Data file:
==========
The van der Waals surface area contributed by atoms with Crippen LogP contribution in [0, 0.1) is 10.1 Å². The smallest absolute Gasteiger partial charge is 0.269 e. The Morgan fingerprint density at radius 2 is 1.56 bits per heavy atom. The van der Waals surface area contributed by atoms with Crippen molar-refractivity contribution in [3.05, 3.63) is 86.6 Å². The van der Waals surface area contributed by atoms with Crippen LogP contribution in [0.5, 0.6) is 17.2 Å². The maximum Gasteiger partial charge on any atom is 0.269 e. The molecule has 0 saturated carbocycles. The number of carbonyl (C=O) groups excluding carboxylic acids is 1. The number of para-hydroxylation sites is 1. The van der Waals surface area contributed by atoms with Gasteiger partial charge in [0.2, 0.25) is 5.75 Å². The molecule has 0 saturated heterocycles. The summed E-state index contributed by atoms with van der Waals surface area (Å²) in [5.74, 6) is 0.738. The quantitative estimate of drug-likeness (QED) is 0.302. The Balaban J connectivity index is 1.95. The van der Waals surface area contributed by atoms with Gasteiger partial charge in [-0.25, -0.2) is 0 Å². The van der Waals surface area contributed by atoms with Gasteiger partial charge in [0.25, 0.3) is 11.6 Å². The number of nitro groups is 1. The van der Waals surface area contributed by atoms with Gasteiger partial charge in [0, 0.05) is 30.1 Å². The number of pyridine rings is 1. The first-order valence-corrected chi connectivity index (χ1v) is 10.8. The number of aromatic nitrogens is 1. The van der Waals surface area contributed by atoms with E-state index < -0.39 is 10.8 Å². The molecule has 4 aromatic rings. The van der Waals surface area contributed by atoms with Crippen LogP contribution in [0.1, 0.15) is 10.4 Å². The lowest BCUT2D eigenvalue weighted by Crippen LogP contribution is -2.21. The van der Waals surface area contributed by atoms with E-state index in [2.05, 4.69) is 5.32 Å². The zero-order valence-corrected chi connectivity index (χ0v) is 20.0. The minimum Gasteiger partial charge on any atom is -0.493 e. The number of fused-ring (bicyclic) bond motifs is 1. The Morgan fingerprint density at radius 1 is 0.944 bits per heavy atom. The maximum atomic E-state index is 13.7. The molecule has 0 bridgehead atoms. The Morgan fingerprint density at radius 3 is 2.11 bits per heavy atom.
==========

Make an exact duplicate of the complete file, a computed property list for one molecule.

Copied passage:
The van der Waals surface area contributed by atoms with Crippen LogP contribution in [0, 0.1) is 10.1 Å². The smallest absolute Gasteiger partial charge is 0.269 e. The Morgan fingerprint density at radius 2 is 1.56 bits per heavy atom. The van der Waals surface area contributed by atoms with Crippen molar-refractivity contribution in [3.05, 3.63) is 86.6 Å². The van der Waals surface area contributed by atoms with Crippen LogP contribution in [0.5, 0.6) is 17.2 Å². The maximum Gasteiger partial charge on any atom is 0.269 e. The molecule has 0 saturated carbocycles. The number of carbonyl (C=O) groups excluding carboxylic acids is 1. The number of para-hydroxylation sites is 1. The van der Waals surface area contributed by atoms with Gasteiger partial charge in [0.2, 0.25) is 5.75 Å². The molecule has 0 saturated heterocycles. The summed E-state index contributed by atoms with van der Waals surface area (Å²) in [5.74, 6) is 0.738. The quantitative estimate of drug-likeness (QED) is 0.302. The Balaban J connectivity index is 1.95. The van der Waals surface area contributed by atoms with Gasteiger partial charge in [-0.25, -0.2) is 0 Å². The van der Waals surface area contributed by atoms with Gasteiger partial charge in [0.25, 0.3) is 11.6 Å². The number of nitro groups is 1. The van der Waals surface area contributed by atoms with Gasteiger partial charge in [0, 0.05) is 30.1 Å². The number of pyridine rings is 1. The first-order valence-corrected chi connectivity index (χ1v) is 10.8. The number of aromatic nitrogens is 1. The van der Waals surface area contributed by atoms with E-state index < -0.39 is 10.8 Å². The molecule has 4 aromatic rings. The van der Waals surface area contributed by atoms with Crippen LogP contribution in [0.1, 0.15) is 10.4 Å². The lowest BCUT2D eigenvalue weighted by Crippen LogP contribution is -2.21. The van der Waals surface area contributed by atoms with E-state index in [2.05, 4.69) is 5.32 Å². The zero-order valence-corrected chi connectivity index (χ0v) is 20.0. The minimum Gasteiger partial charge on any atom is -0.493 e. The number of fused-ring (bicyclic) bond motifs is 1. The Morgan fingerprint density at radius 1 is 0.944 bits per heavy atom. The maximum atomic E-state index is 13.7. The molecule has 0 bridgehead atoms. The Morgan fingerprint density at radius 3 is 2.11 bits per heavy atom.